On Human Interaction

“In the real world, you have to make an effort when you go out, work up the nerve to approach someone you’re interested in and be charming and personable,” said Michael Manes, founder of Mixxxer.

I woke up one day and decided to delete my twitter account and Facebook account. Tired of fictitious friendships I quit social media. Just because you like each others posts, comment or directly message each other doesn’t mean that you are friends. Most of the times the relationship only goes as far as the keyboard.

Probably once in a while you bump into each other at social events. However, all you do is have stupid conversation that entails howdy and how have you been. It’s just impossible to go beyond that point. The same also reflects in those messages you keep sending to each other. I asked a friend why she’s always texting people and her response wasn’t surprising. “I do it so that the other person feels ‘connected’ so we don’t have to meet, she said. Simply put just to entertain you till I get bored.

How do you create important human connections? Face to face interaction. There’s something intangibly real and valuable about it. It is significant for friends, partners, employers and other recurring people that make up our everyday world. Let them not be just someone whose disembodies voice pops up on your cell phone. You can’t compare an hour spent over lunch with back and forth texting. One claiming to be busy is just an excuse. Either you are a poor time manager or it’s nothing beyond the keyboard. The latter being the most likely reason.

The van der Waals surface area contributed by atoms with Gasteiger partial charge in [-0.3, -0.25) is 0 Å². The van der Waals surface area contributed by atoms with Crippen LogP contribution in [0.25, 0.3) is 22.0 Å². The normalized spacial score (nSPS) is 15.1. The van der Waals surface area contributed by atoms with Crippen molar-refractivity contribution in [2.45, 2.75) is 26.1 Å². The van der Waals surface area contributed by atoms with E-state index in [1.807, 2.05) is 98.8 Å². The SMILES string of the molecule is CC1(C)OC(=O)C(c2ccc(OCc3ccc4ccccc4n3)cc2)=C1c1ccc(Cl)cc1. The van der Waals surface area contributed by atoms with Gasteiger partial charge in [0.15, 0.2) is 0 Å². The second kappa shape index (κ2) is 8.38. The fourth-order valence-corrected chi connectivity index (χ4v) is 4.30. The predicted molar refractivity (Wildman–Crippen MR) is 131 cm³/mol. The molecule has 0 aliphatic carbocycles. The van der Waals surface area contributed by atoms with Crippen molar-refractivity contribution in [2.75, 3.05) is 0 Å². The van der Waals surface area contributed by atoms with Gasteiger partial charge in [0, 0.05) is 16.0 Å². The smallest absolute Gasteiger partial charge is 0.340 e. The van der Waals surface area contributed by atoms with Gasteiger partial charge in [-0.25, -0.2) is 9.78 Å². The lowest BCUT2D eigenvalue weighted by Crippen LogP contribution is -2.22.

With the fictitious friendships, constant communication and feed of information about one’s life eventually dries up and without warning. You then simply vanish from the other person’s life. Soon you end up making a new friend and the cycle goes on and on.

Try text or direct message your friend let’s go for lunch, do it and experience the difference.